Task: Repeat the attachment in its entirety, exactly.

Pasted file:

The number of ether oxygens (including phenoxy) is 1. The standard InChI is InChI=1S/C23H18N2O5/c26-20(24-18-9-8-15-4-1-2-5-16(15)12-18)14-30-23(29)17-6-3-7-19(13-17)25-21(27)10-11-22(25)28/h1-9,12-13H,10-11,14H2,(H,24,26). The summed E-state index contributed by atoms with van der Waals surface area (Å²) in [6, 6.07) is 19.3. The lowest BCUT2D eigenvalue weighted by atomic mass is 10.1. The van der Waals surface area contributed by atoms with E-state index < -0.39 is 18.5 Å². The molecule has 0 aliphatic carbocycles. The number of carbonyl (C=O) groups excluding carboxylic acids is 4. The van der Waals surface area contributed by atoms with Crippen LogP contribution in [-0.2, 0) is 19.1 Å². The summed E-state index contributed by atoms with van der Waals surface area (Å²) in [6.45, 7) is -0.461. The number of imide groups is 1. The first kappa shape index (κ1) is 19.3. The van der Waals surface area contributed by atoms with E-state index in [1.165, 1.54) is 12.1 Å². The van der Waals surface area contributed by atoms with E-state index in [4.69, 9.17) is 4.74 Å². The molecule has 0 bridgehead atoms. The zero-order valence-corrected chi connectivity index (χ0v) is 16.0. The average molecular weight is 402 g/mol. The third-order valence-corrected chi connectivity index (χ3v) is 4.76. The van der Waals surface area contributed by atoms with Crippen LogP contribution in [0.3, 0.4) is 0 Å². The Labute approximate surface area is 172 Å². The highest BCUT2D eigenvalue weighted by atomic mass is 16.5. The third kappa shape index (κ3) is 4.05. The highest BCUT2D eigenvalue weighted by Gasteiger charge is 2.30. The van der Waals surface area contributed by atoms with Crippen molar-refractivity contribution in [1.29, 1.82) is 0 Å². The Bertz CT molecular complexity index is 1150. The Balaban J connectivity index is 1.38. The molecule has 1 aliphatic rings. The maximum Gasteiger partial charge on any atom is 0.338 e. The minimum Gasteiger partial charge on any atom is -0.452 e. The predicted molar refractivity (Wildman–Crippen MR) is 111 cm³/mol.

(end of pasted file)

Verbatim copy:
The number of ether oxygens (including phenoxy) is 1. The standard InChI is InChI=1S/C23H18N2O5/c26-20(24-18-9-8-15-4-1-2-5-16(15)12-18)14-30-23(29)17-6-3-7-19(13-17)25-21(27)10-11-22(25)28/h1-9,12-13H,10-11,14H2,(H,24,26). The summed E-state index contributed by atoms with van der Waals surface area (Å²) in [6, 6.07) is 19.3. The lowest BCUT2D eigenvalue weighted by atomic mass is 10.1. The van der Waals surface area contributed by atoms with E-state index < -0.39 is 18.5 Å². The molecule has 0 aliphatic carbocycles. The number of carbonyl (C=O) groups excluding carboxylic acids is 4. The van der Waals surface area contributed by atoms with Crippen LogP contribution in [-0.2, 0) is 19.1 Å². The summed E-state index contributed by atoms with van der Waals surface area (Å²) in [6.45, 7) is -0.461. The number of imide groups is 1. The first kappa shape index (κ1) is 19.3. The van der Waals surface area contributed by atoms with E-state index in [1.165, 1.54) is 12.1 Å². The van der Waals surface area contributed by atoms with E-state index in [4.69, 9.17) is 4.74 Å². The molecule has 0 bridgehead atoms. The zero-order valence-corrected chi connectivity index (χ0v) is 16.0. The average molecular weight is 402 g/mol. The third-order valence-corrected chi connectivity index (χ3v) is 4.76. The van der Waals surface area contributed by atoms with Crippen LogP contribution in [0.3, 0.4) is 0 Å². The Labute approximate surface area is 172 Å². The highest BCUT2D eigenvalue weighted by atomic mass is 16.5. The third kappa shape index (κ3) is 4.05. The highest BCUT2D eigenvalue weighted by Gasteiger charge is 2.30. The van der Waals surface area contributed by atoms with Crippen molar-refractivity contribution in [1.29, 1.82) is 0 Å². The Bertz CT molecular complexity index is 1150. The Balaban J connectivity index is 1.38. The molecule has 1 aliphatic rings. The maximum Gasteiger partial charge on any atom is 0.338 e. The minimum Gasteiger partial charge on any atom is -0.452 e. The predicted molar refractivity (Wildman–Crippen MR) is 111 cm³/mol.